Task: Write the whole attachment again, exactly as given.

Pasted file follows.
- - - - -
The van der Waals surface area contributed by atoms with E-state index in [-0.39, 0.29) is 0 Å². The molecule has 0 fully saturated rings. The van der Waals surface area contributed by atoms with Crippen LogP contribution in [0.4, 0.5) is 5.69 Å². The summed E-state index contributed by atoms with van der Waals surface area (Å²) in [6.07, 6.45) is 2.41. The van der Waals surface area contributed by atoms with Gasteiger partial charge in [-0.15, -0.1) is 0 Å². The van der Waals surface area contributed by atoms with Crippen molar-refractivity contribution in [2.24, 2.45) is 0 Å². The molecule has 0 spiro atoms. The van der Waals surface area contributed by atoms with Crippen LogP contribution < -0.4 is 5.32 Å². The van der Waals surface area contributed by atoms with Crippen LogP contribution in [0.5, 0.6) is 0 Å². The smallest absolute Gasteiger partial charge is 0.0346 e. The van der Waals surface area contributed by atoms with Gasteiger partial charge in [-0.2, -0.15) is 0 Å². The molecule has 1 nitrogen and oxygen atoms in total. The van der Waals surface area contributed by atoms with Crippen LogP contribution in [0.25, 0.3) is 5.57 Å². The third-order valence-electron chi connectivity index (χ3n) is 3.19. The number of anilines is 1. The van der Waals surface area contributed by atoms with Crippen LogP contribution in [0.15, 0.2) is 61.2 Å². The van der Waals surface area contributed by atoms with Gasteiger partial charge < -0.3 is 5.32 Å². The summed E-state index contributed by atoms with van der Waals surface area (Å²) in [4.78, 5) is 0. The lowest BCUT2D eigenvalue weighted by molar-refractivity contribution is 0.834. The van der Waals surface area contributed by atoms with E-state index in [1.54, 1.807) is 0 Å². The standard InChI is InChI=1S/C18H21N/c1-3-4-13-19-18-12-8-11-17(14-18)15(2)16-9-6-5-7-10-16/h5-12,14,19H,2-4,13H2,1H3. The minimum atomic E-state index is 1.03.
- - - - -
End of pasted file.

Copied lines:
The van der Waals surface area contributed by atoms with E-state index in [-0.39, 0.29) is 0 Å². The molecule has 0 fully saturated rings. The van der Waals surface area contributed by atoms with Crippen LogP contribution in [0.4, 0.5) is 5.69 Å². The summed E-state index contributed by atoms with van der Waals surface area (Å²) in [6.07, 6.45) is 2.41. The van der Waals surface area contributed by atoms with Gasteiger partial charge in [-0.15, -0.1) is 0 Å². The van der Waals surface area contributed by atoms with Crippen molar-refractivity contribution in [2.24, 2.45) is 0 Å². The molecule has 0 spiro atoms. The van der Waals surface area contributed by atoms with Crippen LogP contribution < -0.4 is 5.32 Å². The van der Waals surface area contributed by atoms with Crippen LogP contribution in [0.5, 0.6) is 0 Å². The smallest absolute Gasteiger partial charge is 0.0346 e. The van der Waals surface area contributed by atoms with Gasteiger partial charge in [-0.2, -0.15) is 0 Å². The molecule has 1 nitrogen and oxygen atoms in total. The van der Waals surface area contributed by atoms with Crippen LogP contribution in [0.25, 0.3) is 5.57 Å². The third-order valence-electron chi connectivity index (χ3n) is 3.19. The number of anilines is 1. The van der Waals surface area contributed by atoms with Crippen LogP contribution in [0.15, 0.2) is 61.2 Å². The van der Waals surface area contributed by atoms with Gasteiger partial charge < -0.3 is 5.32 Å². The summed E-state index contributed by atoms with van der Waals surface area (Å²) in [4.78, 5) is 0. The lowest BCUT2D eigenvalue weighted by molar-refractivity contribution is 0.834. The van der Waals surface area contributed by atoms with E-state index in [1.54, 1.807) is 0 Å². The standard InChI is InChI=1S/C18H21N/c1-3-4-13-19-18-12-8-11-17(14-18)15(2)16-9-6-5-7-10-16/h5-12,14,19H,2-4,13H2,1H3. The minimum atomic E-state index is 1.03.